Artikkeliväitöskirja (G5)

Intellectual Property, Developing Countries and the Law and Policy of the European Union : Towards Postcolonial Control of Development




Julkaisun tekijät: Acquah Daniel Opoku

Kustantaja: IPR University Center

Paikka: Helsinki

Julkaisuvuosi: 2017

ISBN: 978-952-68788-0-5

eISBN: 1796-8194

Verkko-osoite: http://urn.fi/URN:ISBN:978-952-68788-0-5

Rinnakkaistallenteen osoite: http://urn.fi/URN:ISBN:978-952-68788-0-5


Tiivistelmä

The control of knowledge and information in the 21st century is a battleground. The reason is simple: information has become a ‘prime resource’ in modern economic life. The complex ecosystem of information is encapsulated in legal parlance as intellectual property. Characteristically intellectual property regimes create policy restrictions, in the form of exclusive rights to commercial use, on the otherwise free availability of knowledge and information in order to compensate for the cost of production of the knowledge or information. The exclusive rights, in effect, make access a saleable commodity and create the basis of markets for knowledge and technology. While these exclusive rights enable knowledge and technology markets, they also create social tension over the price of access and the lack of access. We have seen this tension played out in relation to access to medicines and biomedical technologies.

This thesis attempted to provide the first integrative analysis of how the EU’s rulemaking on intellectual property, both at home and abroad, impacts the ability of developing countries to utilize the flexibilities flowing from the TRIPS Agreement to promote public health and access to medicines. The EU’s intellectual property policy has been conceptualized as comprising two distinct but intertwined normative regimes – the internal and external. The thesis argues that the EU’s internal and external intellectual property policies have developed in manners that are tightly intertwined and detrimental to developing countries’ ability to promote public health and access to medicines. It problematizes the issue in the context of postcolonial theory, supplemented by other theories. This theory underscores the notion that the overly compliant attitude of most developing countries towards international intellectual property laws – despite their obvious effects on their economies – goes beyond contemporary political and economic circumstances. It can be attributed to the colonial roots and neo-colonial structures of this body of law, perpetrated through the EU’s internal and external policy. The development of this law has been complicit in legitimizing the economic control of developing countries at the expense of their development.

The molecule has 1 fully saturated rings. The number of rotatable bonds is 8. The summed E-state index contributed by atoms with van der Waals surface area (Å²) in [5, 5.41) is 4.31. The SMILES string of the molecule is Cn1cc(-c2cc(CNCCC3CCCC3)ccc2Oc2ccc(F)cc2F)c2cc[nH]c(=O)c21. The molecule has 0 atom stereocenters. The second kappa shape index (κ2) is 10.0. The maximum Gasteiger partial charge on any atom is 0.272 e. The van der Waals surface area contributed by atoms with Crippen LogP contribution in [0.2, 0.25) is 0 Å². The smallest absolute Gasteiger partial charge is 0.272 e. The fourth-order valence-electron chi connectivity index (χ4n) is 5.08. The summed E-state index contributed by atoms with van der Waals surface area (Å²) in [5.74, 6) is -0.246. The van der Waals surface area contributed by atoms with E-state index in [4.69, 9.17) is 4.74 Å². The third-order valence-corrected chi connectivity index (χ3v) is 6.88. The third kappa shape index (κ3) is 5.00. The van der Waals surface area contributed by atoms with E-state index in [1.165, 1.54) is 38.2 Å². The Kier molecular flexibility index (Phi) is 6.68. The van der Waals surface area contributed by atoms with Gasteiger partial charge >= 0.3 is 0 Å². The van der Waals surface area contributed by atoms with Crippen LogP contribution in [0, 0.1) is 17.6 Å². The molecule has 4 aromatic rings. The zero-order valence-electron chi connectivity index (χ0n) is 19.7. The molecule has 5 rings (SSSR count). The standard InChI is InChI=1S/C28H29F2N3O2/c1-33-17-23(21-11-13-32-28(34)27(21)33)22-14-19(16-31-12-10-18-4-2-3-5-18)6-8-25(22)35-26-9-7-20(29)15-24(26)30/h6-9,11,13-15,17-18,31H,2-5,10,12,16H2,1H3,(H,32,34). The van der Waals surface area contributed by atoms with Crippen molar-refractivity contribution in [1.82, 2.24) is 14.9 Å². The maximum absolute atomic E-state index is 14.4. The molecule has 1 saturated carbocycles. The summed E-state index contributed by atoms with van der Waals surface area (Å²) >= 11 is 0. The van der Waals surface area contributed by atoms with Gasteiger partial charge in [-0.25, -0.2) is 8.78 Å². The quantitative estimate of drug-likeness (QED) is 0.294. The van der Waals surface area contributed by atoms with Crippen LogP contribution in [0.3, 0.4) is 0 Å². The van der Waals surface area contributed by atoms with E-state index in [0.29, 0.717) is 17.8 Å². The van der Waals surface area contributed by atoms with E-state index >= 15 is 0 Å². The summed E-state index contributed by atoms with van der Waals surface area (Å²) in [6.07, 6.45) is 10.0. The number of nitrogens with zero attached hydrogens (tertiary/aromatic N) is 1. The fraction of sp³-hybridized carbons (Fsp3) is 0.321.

The overall finding is that the current EU intellectual property policy making approach, both at home and abroad, does not offer the necessary freedom for development in developing countries. It simply works to protect the EU’s industrial interest, with serious implications for public health. This observation is supported by the findings of five individual essays, which recommends, among others, for the EU to streamline its development, industrial and trade policies in ways that could simultaneously meet the development and health care needs of developing countries and the EU’s economic interest. Externally, it recommends that developing countries should not be forced to adopt the kind of laws discussed in this thesis through Free Trade Agreements. If they are, the following measures should be considered: (1) inclusion of a clause on transitional arrangements for developing countries specific to intellectual property in the Free Trade Agreements; (2) inclusion of a mandatory clause that clearly links the objectives for intellectual property protection and enforcement to a balance between the promotion of technological innovation and access to medicines; (3) framing the provisions on public health in the Free Trade Agreements as mandatory requirements or express exceptions, which will stipulate that the implementation of the Free Trade Agreement cannot lead to derogation from the protection of public health; (4) the inclusion of strong and comprehensive sustainable development chapters in the Free Trade Agreements, which are to be effectively implemented and enforced; and (5) allowing for reservations within the meaning of Article 19, Vienna Convention on the Law of Treaties in future Free Trade Agreements. Finally, the concept of substantive equilibrium has been proposed as a means of delinking the EU’s intellectual property policy from post-colonialism.


Last updated on 2021-24-06 at 08:26